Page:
The so-called Indian Mujahideen has claimed responsibility for the Ahmedabad attacks. It had come to notice first during the spate of violence last year in Uttar Pradesh when a series of judicial courts were targeted. There are several speculations on the subject. My first impulse was to disbelieve that such an organisation existed at all. It is not difficult for some groups close to the Inter-Services Intelligence (ISI) or Al Qaeda to give themselves a new name from time to time to hoodwink the authorities, as also to impress on their sympathisers that the anti-India movement is gathering strength through the arrival of new supporters. Equally plausible are conjectures pertaining to the Indian Mujahideens composition and the source of its inspiration. The assessment that the Indian Mujahideen is an essentially Indian outfit with little or modest assistance from external instigators such as the ISI is difficult to swallow. It would be naive to rule out a mixture of Pakistani infiltrators and local elements acting in concert under a self-styled Indian Mujahideen banner. It hardly matters whether the motivation is self-rule for Kashmiri Muslims or the Gujarat killings. What is common is a hatred for the Indian government and all that it represents.

The main question is, how do we cut at the roots of terrorist prowess? Two ready-made solutions are offered by some armchair critics and self-styled experts. The first course of action suggested is to make intelligence agencies deliver the goods so that terrorist attacks are prevented as soon as they are planned. This is more easily said than done. The Intelligence Bureau (I.B.) of the Ministry of Home Affairs is apolitical, at least as far as the fight against terrorism is concerned. It has had almost continuously some outstanding leadership. But it is far too thinly spread on the ground for a vast country such as ours to be effective. Excessive dependence on the I.B. has been our bane. What we actually need are strong professional counterparts of the I.B. in the States so that grass-roots intelligence is available. The Special Branches, in most of the States, are a laughing stock because they are misused beyond belief only to watch the Chief Ministers adversaries in opposition parties, and sometimes within the ruling party itself. Hence their utility is extremely limited. In many States, there are now anti-terrorist cells, which are a little more professional than the Special Branch.

The marginal success achieved by some of them is not enough to tackle an explosive situation that faces us now. The pile-up of so many unsolved terrorist attacks will bear testimony to the charge of their incompetence. The crux of the matter is how to make the I.B. and State intelligence and investigating agencies (such as the Central Bureau of Investigation, CBI, and the State Crime Branches, CIDs) more professional and accountable. Except for minor regional differences in styles of policing, there is nothing that militates against central coordination of the energies of policemen to fight terrorism. The proposal for a federal investigation agency for handling this task seems reasonable. It offers hopes of a more focussed attention to a burning problem.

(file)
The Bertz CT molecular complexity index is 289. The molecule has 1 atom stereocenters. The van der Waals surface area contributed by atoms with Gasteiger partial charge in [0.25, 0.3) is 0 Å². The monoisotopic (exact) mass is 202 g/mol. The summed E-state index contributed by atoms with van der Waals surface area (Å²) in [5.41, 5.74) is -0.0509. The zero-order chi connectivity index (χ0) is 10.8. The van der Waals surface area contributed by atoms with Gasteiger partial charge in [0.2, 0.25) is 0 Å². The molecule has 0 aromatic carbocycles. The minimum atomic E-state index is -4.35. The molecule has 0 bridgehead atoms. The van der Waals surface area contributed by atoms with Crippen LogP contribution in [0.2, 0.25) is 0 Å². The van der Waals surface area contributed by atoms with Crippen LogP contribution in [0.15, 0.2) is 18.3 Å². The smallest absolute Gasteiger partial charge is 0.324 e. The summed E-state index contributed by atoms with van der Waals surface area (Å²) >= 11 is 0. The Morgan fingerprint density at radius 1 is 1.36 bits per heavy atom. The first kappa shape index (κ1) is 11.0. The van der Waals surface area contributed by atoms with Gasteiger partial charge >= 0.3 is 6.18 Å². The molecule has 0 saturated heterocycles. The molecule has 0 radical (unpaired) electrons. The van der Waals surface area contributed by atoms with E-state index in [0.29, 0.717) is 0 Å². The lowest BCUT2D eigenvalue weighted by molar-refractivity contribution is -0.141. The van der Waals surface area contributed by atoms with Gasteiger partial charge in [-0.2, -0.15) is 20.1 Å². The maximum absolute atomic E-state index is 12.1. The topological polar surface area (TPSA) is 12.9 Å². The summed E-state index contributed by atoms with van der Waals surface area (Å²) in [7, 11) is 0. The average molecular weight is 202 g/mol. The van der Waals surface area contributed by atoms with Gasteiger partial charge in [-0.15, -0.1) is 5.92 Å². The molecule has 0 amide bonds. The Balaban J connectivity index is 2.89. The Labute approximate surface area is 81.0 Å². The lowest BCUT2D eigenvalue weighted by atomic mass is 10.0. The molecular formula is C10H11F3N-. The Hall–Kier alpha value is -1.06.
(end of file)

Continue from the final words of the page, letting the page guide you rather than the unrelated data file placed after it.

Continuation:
Although there are reservations about taking the task away from the CBI, this is worth a trial. By stonewalling this commendable initiative by the Centre, the States are doing the greatest disservice to a cause that does not brook any delay, all in the name of guarding State autonomy. History will not forgive them for injecting politics into what should be a purely professional decision-making process.

There is a second course of action that could help to blunt the terrorists striking power. This is through reducing gains flowing from his actions. We may not be able to prevent every assault. But we can definitely reduce losses of life and property. This is where strengthening the existing civil defence mechanism assumes high priority. Well-trained and highly-motivated Home Guards provide muscle to such a system. Community Support Officers (CSOs) do a splendid job on London streets. These are carefully chosen and attractively paid, and provide auxiliary support to the regular police. What we need is a second-line police force that will patrol the streets, pick up useful information available at the grass-roots and complement the full-time policeman. Such a force is not only economical to raise and maintain, but it can swiftly move into a crisis for discharging emergency functions such as guarding a scene of violence to preserve vital clues and rushing injured persons to hospitals. One can add many more tasks that become essential in the aftermath of a terrorist attack.

There are limits to sanctioning additional manpower to existing numbers in State and Central police forces. This is why a beefed-up Home Guards wing becomes essential. We do have such a set-up now. Somehow, there is a feeling that its enormous potential has not been understood. I am hoping that the present crisis caused by a series of terrorist strikes will persuade the State governments to give teeth to Home Guards so that they are enthused to lend the best possible assistance to an overstretched police. Such a strategy should yield as much of a benefit as an attempt to strengthen intelligence-collection or bringing in a more deterrent anti-terror law. All this can, however, come only through an obsession in national life that the terrorist has to be fought relentlessly. Only obsessions assure excellence in governance. Nothing short of it will work at the present juncture.